The next day we had a luxurious salmon breakfast, then took Oli up to the bear's playground via the humboldt saddle; he had a blast on the class 3 connecting ridge and enjoyed the fantastic views at the playground.






He sprinted ahead of us on the return so he could reach the 2WD trailhead with plenty of daylight left. We reached camp around 2pm, napped for a couple of hours, had some dinner, and then went back to bed intent on resting up for the main event.

5am next morning we got up and started back up toward humboldt saddle before sunrise. It was chilly and windy on the way to the base of the north buttress, we took a break in a sheltered spot to get some sun as the cold had been sapping my energy. We followed the faint trail and cairns toward the northwest gully; we probably would have gone too far but the GPX clued us in when it was time to stop and look for a way up. The GPX track wasn't super useful after that because it followed the easiest possible way up, but there was a ton of really enjoyable and solid class 3/4 knob climbing to be had by simply heading straight up toward the highest point that could be seen. A previous report suggested the direct route is a bit contrived when there's an easier way, but I respectfully disagree, I think it's both quicker and vastly more fun.


Eventually we arrived at the false summit below Northeast Crestone. The GREEN LINE below marks the line we took on NE Crestone. This photo was was originally posted to SP by metal4lyf:


Like others, I had been super nervous about this part of the route. I did a bunch of research beforehand and it left me a bit confused, but AFAICT everyone that has posted beta before has taken either the red or yellow line above. Roach mentions climbing down from the summit of NE Crestone, but it's clear to me now that he's most likely describing the yellow line:

"The crux of this route is climbing from the summit of 'Northeast Crestone' to the red notch at the top of the Northwest Couloir between the east and main summits. Do a tricky Class 5.0 downclimb on the tower's west side, then do a complicated, exposed Class 4 traverse across unprotected slabs to reach the red notch. From the notch, scramble 250 feet to the summit."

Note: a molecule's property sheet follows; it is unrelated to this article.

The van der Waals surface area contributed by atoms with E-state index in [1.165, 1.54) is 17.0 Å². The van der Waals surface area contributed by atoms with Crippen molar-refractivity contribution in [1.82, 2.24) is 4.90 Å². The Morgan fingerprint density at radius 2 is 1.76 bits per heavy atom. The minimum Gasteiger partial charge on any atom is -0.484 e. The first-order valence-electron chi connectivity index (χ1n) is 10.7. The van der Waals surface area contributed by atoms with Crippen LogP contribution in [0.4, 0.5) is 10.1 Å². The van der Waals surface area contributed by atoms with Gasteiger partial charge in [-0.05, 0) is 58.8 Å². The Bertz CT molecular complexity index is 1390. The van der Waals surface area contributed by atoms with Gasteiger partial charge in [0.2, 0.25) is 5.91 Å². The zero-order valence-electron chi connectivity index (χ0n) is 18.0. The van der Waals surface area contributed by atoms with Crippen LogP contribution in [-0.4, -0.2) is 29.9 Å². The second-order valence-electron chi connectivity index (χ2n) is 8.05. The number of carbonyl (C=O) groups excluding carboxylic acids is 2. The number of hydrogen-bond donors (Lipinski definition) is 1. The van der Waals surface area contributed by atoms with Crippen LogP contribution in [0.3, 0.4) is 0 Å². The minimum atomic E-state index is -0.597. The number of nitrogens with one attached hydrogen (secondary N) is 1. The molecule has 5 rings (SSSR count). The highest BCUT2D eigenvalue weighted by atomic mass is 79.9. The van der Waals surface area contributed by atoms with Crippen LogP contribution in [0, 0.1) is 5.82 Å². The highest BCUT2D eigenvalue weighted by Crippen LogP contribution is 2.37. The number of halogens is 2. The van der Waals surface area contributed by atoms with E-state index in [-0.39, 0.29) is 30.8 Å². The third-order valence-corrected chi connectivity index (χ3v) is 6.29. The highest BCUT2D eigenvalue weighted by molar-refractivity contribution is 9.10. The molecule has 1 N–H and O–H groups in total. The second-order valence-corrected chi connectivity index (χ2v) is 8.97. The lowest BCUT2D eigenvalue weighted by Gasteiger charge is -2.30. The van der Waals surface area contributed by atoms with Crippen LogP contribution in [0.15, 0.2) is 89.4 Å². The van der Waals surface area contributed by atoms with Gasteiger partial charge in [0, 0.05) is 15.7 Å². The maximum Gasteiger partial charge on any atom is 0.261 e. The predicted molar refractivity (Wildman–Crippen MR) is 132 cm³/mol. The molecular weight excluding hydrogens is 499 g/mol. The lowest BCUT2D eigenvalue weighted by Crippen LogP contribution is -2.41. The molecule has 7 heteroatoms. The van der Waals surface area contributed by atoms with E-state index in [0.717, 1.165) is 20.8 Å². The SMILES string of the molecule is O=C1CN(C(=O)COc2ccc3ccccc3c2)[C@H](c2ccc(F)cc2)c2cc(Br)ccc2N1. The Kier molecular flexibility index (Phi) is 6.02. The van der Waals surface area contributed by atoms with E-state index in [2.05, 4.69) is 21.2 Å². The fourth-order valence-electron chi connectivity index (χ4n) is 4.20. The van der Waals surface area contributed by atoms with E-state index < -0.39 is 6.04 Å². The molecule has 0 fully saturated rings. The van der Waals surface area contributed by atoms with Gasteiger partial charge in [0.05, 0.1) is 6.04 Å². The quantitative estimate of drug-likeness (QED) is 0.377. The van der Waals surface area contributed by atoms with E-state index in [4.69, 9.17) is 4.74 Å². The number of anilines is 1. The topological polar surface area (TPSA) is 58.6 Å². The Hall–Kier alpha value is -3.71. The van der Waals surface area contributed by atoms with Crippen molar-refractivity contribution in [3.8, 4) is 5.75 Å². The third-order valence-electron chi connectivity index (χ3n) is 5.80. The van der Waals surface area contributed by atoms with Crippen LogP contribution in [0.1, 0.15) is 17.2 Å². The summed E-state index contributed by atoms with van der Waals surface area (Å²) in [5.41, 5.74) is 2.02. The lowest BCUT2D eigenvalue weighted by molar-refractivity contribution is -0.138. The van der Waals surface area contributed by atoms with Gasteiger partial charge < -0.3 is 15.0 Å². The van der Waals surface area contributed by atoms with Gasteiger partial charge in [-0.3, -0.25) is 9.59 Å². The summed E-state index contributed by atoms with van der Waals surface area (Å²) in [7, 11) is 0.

We explored this area a bunch trying to work ourselves up to choosing a line. The dotted red line to finish summiting NE Crestone is an alternative to the traverse, but the holds were surprisingly scarce on the steepest section of this and we were not confident we could do it safely. We started down the yellow line; the initial downclimb from the notch before the summit of NE Crestone felt tricky, we began the traverse and it was clear this would become really hairy - like others, I don't think I agree with Roach's class 4 designation. However as we began the initial tame portion of the traverse, we found it was possible to turn aside back toward the summit of NE crestone and ascend one of two big cracks leading straight up. Once on the summit it's a pretty straightforward class 4 downclimb directly to the red notch - a big nothing burger compared to the other lines. Ours was a pretty convoluted line, but I honestly think we wound up finding the easiest and safest way to finish out the north buttress, tagging the trust summit of NE crestone along the way.

Peter captured video of me ascending our novel line to achieve the NE summit (the upper portion of the solid green line in the photo above):

And I captured Peter on the no-big-deal final downclimb to the notch:

... and one more photo with just our route, also lifted from summitpost (Peter took the dotted line which was pretty similar to my crack):


From the red notch it was a simple scramble to the summit; we also visited the east summit and got some photos of a fellow climber who ascended via the standard south face route.



We then descended the south gully to find the traverse. I had already completed the traverse twice before, but notably this was the first time I actually had the motivation to tag Crestone Peak proper before beginning the traverse, so one might say this is the first one that counts.


On my previous visit, when it came time to do the infamous headwall, I unintentionally went way over to climber's right of "real" route, and this wound up being a really great adventure. It was super steep, exposed, and had some difficult class 4 and perhaps a little easy class 5.

On this my third traverse, when we arrived at the headwall I sent Peter up ahead of me on what I believed was the extra-fun line. He said it felt quite steep, I followed him up and it was even better than I remembered. Then we looked up and realized we were at the bottom of the real headwall. We had just completed a BONUS HEADWALL and it was even better than the variation on the upper headwall, as captured by Peter. But not for everyone...